For the clients who approach us specifically just to close down their limited company they may be using Xero, Freeagent, or if they’re not VAT registered, they may just be doing their bookkeeping within a spreadsheet. Either way we can take this accounting data and use it to process the close-down of the company.
Once this step has been completed, we know that all the company filings and accounting records are up to date. This gives us the platform we need to proceed with the next step of closing down the limited company.
Tax efficiently closing the company
This step is where the most value typically gets delivered by our accounting firm. Because we have closed down so many limited companies over the years we know there are various considerations around how best to close down the company to ensure the contractor can extract any retained funds as tax sufficiently as possible.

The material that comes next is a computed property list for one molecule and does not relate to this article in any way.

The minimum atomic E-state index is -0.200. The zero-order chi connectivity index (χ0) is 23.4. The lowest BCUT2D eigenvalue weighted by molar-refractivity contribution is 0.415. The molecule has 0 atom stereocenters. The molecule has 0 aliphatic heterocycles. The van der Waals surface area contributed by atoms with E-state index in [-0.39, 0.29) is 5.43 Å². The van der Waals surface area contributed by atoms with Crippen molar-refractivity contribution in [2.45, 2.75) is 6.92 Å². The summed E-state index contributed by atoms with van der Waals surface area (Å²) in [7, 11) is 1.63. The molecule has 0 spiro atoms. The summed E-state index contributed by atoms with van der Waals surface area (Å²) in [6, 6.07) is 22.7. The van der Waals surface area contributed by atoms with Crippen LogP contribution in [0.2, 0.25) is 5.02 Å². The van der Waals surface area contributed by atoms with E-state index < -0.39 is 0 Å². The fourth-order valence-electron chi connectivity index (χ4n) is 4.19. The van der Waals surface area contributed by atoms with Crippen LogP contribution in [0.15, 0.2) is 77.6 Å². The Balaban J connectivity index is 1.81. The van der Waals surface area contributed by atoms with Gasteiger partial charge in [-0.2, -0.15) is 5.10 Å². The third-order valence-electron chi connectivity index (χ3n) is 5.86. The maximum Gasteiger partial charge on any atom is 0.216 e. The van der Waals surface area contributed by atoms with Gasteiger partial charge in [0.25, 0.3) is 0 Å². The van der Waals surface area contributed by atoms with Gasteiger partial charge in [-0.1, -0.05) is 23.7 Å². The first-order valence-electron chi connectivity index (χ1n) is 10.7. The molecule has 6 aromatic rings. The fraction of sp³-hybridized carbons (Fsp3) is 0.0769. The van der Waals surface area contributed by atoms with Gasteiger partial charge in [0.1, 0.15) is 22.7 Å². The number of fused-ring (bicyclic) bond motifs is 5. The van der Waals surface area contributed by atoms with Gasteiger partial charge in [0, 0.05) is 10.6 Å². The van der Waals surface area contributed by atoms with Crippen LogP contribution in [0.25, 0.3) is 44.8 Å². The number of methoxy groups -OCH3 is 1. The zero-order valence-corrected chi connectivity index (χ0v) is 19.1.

Just quickly, retained funds in your business is any cash and company assets held on the balance sheet on the last day of trading after you factored in any payments that will be due to your creditors (which will mainly be taxes that are required to be paid to the HMRC following the final submission of your closing accounts, VAT return, and PAYE returns). It is essentially the surplus of cash and assets held in your business and it is this area that we concentrate on to ensure funds move from your business account to your personal account in the most tax efficient manner.
Of course, if you are looking to close down your company and you have very little retained earnings, (less than £1,000), then you won’t really be too concerned about your options because the scope for making tax savings on this amount is relatively low. In a lot of these cases the client can make use of the £1,000 dividend allowance and so long as this has not already been used in the current tax year, a dividend payment of up to £1,000 will be tax free and it will not contribute towards boosting any other income into a higher tax bracket.